Hollingsworth, et al. v. Perry involved a 2008 California ballot initiative known as “Proposition 8.” Proposition 8 defined “marriage” as between one man and one woman. After California voters approved Proposition 8, same-sex couples who had been legally married in California sued the state and its officers claiming Proposition 8 was unconstitutional. The U.S. District Court for the Northern District of California and the U.S. Court of Appeals for the Ninth Circuit both found Proposition 8 to be unconstitutional. The Supreme Court in Hollingsworth ruled the Ninth Circuit lacked standing to hear the appeal.
Implications for Employers
First, the Family and Medical Leave Act of 1993 (“FMLA”) requires private employers who employed at least 50 employees on each working day during at least 20 calendar weeks in the current or preceding calendar year to grant qualifying employees time off to care for their sick spouse. However, under Section 3 of DOMA, the term “spouse” as used in the FMLA meant only “a person of the opposite sex.” Thus, an employee who had legally married his or her same-sex partner in a state that permits same-sex marriage or in a foreign country was not entitled to FMLA leave to care for that partner because the partner was not a “spouse” under federal law.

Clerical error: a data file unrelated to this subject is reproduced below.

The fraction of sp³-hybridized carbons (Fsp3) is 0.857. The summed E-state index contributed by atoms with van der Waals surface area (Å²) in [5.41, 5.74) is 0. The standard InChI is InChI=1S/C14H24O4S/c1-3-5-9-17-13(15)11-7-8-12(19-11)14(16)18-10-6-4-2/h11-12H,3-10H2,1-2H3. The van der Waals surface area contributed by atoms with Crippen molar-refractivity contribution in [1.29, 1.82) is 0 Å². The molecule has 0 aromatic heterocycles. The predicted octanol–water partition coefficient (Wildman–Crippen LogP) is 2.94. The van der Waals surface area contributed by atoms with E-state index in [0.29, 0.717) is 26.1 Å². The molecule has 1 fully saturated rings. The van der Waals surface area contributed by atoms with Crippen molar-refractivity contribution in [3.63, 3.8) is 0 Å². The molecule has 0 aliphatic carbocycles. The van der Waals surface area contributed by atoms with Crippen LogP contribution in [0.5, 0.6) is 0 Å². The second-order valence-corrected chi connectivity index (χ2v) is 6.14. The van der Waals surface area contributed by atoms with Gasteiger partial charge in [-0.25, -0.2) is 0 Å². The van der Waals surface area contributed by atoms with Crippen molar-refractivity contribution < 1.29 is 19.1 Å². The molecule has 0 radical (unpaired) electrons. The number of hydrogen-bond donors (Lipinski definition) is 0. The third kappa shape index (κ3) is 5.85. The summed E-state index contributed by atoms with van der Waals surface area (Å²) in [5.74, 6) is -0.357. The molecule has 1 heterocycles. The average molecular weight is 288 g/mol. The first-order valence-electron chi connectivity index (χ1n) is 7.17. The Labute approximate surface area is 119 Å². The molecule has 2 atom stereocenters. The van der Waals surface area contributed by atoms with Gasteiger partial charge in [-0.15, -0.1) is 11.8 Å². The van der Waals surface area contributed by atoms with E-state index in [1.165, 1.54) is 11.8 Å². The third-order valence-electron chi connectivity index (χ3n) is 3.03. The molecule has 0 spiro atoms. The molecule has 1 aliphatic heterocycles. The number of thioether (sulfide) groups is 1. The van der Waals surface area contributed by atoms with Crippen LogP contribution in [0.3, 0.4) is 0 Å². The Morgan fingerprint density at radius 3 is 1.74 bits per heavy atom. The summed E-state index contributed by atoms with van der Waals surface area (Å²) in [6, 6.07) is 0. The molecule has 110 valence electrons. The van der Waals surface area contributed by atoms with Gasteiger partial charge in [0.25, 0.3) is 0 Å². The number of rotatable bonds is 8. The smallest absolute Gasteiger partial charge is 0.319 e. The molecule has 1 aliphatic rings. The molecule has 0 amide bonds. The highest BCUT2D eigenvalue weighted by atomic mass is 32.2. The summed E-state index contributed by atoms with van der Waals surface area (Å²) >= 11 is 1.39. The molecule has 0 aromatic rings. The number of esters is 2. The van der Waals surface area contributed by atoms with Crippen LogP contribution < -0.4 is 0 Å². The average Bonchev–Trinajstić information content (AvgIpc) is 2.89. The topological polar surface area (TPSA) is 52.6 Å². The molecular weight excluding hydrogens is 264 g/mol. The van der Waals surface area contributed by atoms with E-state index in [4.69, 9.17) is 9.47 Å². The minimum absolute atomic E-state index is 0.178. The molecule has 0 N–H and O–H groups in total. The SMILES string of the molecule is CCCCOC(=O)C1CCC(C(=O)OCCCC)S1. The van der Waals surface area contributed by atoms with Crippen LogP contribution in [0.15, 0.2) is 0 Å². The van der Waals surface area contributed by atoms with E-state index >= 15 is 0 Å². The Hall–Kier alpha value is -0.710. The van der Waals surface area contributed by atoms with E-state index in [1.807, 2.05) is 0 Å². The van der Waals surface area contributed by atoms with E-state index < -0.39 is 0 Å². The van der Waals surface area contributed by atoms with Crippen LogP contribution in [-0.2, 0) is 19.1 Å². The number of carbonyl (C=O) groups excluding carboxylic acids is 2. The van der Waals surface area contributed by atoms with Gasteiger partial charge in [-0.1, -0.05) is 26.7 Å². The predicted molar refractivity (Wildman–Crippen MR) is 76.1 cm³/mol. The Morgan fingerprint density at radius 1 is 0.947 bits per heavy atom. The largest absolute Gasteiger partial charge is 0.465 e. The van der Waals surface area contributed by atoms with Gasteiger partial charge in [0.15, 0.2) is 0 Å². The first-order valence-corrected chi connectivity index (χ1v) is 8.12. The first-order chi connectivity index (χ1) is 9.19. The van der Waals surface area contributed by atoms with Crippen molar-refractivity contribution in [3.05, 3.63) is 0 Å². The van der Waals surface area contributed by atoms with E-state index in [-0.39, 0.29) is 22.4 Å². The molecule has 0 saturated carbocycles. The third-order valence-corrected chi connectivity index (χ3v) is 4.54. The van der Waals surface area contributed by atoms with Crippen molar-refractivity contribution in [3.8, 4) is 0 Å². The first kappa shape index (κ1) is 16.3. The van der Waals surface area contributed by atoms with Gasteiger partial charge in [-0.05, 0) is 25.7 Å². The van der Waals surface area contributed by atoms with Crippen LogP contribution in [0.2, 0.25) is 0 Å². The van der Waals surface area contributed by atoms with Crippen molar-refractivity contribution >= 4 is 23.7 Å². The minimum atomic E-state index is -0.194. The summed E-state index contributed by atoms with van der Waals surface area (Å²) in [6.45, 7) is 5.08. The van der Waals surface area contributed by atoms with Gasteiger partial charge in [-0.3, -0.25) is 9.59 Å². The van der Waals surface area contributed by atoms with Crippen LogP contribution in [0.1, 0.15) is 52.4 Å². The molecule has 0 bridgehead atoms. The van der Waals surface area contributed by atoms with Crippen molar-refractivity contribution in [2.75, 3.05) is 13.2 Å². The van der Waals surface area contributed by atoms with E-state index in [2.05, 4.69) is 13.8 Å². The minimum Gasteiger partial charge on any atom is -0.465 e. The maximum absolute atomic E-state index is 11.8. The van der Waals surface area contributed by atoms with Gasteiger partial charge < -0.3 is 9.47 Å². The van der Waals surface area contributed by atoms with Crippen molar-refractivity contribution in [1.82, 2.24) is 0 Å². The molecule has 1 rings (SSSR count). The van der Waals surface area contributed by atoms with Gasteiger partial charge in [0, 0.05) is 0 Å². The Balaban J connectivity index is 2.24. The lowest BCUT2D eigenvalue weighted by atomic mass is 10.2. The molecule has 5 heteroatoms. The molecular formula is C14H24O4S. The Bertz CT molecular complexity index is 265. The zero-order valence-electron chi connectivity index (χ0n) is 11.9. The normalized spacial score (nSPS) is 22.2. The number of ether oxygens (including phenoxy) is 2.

Now that Section 3 of DOMA has been overturned, employers covered by the FMLA must grant to qualifying employees time off to care for their sick, same-sex spouses.
Second, under the Internal Revenue Code (“IRC”), an employee’s gross income does not include employer-provided insurance coverage, including coverage for a “spouse.” Accordingly, if an employer affords its employees the benefit of putting their “spouses” on their health plan, those spousal benefits are not taxed. Prior toWindsor, this meant that spousal benefits for employees in opposite-sex marriages were not taxed, while spousal benefits for employees in same-sex marriages were taxed. Employers were required to impute the value of an employee’s same-sex spouse’s coverage into the employee’s income.